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I'm using the relatively immature Joose Javascript ORM plugin (project page) to persist objects in an Appcelerator Titanium (company page) mobile project. Since it's client side storage, the application has to check to see if the database is initialized before starting up the ORM since it inspects the DB tables to construct the classes.

My problem is that this sequence of operations (and if this one is like this, other things down the road) takes a lot of callbacks to complete. I have a lot of jumping around in the code that isn't apparent to a maintainer and results in some complex call graphs and whatnot. So, I ask these questions:

  1. How would you asynchronously initialize a database and populate it with seed data using an ORM that needs the schema to be correct to function?
  2. Do you have any general strategies or links for async/event driven programming and keeping the call graph simple and understandable?
  3. Do you have any suggestions for Javascript ORMs/meta object systems that work with HTML 5 as a storage engine and are hopefully framework agnostic?
  4. Am I just a big newb and should be able to work this out with ease?

Thanks folks!

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2 Answers 2

up vote 2 down vote accepted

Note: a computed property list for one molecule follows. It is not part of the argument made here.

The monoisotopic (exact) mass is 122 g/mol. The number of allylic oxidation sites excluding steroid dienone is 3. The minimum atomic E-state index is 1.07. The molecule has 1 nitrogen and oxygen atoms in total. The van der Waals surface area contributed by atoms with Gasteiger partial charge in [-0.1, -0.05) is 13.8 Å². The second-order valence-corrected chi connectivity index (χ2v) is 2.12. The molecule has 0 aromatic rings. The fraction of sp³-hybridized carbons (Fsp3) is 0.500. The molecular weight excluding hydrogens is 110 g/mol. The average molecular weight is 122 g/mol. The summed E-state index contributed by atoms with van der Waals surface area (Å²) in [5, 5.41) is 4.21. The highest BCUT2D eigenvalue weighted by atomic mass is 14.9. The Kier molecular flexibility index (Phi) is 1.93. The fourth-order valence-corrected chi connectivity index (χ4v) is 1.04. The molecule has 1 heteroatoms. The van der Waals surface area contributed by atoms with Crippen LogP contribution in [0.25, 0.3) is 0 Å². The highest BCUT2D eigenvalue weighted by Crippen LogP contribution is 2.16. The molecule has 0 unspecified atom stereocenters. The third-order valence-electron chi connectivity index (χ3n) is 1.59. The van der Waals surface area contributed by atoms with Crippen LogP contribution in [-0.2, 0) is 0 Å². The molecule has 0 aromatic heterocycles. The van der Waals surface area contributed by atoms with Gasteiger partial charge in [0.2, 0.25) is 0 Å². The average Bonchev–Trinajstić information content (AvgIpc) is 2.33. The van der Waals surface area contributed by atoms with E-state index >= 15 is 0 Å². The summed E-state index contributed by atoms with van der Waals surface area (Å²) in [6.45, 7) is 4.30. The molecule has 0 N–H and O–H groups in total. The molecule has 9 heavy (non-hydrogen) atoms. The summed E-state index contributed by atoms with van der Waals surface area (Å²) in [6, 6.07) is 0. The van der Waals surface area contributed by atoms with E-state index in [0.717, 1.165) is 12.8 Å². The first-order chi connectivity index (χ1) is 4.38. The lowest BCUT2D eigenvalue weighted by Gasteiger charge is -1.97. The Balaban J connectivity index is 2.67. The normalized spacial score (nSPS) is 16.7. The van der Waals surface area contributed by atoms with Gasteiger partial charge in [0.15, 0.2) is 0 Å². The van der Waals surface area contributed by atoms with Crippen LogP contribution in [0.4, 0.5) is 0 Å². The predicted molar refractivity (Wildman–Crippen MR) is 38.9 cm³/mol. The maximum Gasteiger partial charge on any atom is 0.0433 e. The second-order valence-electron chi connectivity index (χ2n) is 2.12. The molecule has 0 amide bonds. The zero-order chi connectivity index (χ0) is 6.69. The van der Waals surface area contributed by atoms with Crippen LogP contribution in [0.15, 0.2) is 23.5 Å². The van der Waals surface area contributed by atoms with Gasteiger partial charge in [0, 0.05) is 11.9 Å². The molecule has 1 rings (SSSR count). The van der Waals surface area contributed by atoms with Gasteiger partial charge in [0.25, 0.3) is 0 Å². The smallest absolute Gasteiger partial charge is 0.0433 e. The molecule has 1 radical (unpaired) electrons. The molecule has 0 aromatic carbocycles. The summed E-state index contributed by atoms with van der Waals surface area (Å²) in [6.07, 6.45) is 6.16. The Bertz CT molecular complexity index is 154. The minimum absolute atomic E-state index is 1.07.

Try flow.js (https://github.com/willconant/flow-js).

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Take a look at NarrativeJS:

Narrative JavaScript is a small extension to the JavaScript language that enables blocking capabilities for asynchronous event callbacks. This makes asynchronous code refreshingly readable and comprehensible.

With Narrative JavaScript fetching a document using XmlHttp goes from looking like this:

function handleResponse(responseText) {
    document.getElementById("myElem").innerHTML = responseText;
fetch("http://www.url.com/", handleResponse);

to this:

document.getElementById("myElem").innerHTML = fetch->("http://www.url.com/");

Too bad the project is no longer active :-(

dojo.Deferred() also seems to implement an async monad, though the syntax is not as clear as NarrativeJS.

There has been some work on bringing async sugar to CoffeeScript, but ultimately it wasn't accepted.

RxJS is another one that deals with this.

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